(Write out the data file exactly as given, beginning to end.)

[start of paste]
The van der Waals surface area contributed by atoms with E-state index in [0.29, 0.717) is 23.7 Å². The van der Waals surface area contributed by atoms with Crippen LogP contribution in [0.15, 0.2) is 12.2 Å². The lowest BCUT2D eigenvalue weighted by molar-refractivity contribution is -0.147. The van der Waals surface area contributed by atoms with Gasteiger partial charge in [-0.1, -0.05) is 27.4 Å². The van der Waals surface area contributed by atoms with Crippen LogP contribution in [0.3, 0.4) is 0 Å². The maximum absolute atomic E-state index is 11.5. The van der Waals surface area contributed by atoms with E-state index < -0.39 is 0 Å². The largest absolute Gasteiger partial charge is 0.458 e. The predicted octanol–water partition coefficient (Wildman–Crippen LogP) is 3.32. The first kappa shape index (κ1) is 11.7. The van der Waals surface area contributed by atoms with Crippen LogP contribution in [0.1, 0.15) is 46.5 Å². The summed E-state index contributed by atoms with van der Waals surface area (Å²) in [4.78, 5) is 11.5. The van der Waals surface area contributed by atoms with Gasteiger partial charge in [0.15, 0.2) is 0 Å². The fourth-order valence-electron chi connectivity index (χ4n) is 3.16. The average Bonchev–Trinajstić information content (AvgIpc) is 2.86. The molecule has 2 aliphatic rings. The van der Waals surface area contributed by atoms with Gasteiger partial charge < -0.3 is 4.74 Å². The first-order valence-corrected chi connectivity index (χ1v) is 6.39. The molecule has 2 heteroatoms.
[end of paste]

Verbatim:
The van der Waals surface area contributed by atoms with E-state index in [0.29, 0.717) is 23.7 Å². The van der Waals surface area contributed by atoms with Crippen LogP contribution in [0.15, 0.2) is 12.2 Å². The lowest BCUT2D eigenvalue weighted by molar-refractivity contribution is -0.147. The van der Waals surface area contributed by atoms with Gasteiger partial charge in [-0.1, -0.05) is 27.4 Å². The van der Waals surface area contributed by atoms with Crippen LogP contribution in [0.3, 0.4) is 0 Å². The maximum absolute atomic E-state index is 11.5. The van der Waals surface area contributed by atoms with E-state index < -0.39 is 0 Å². The largest absolute Gasteiger partial charge is 0.458 e. The predicted octanol–water partition coefficient (Wildman–Crippen LogP) is 3.32. The first kappa shape index (κ1) is 11.7. The van der Waals surface area contributed by atoms with Crippen LogP contribution in [0.1, 0.15) is 46.5 Å². The summed E-state index contributed by atoms with van der Waals surface area (Å²) in [4.78, 5) is 11.5. The van der Waals surface area contributed by atoms with Gasteiger partial charge in [0.15, 0.2) is 0 Å². The fourth-order valence-electron chi connectivity index (χ4n) is 3.16. The average Bonchev–Trinajstić information content (AvgIpc) is 2.86. The molecule has 2 aliphatic rings. The van der Waals surface area contributed by atoms with Gasteiger partial charge < -0.3 is 4.74 Å². The first-order valence-corrected chi connectivity index (χ1v) is 6.39. The molecule has 2 heteroatoms.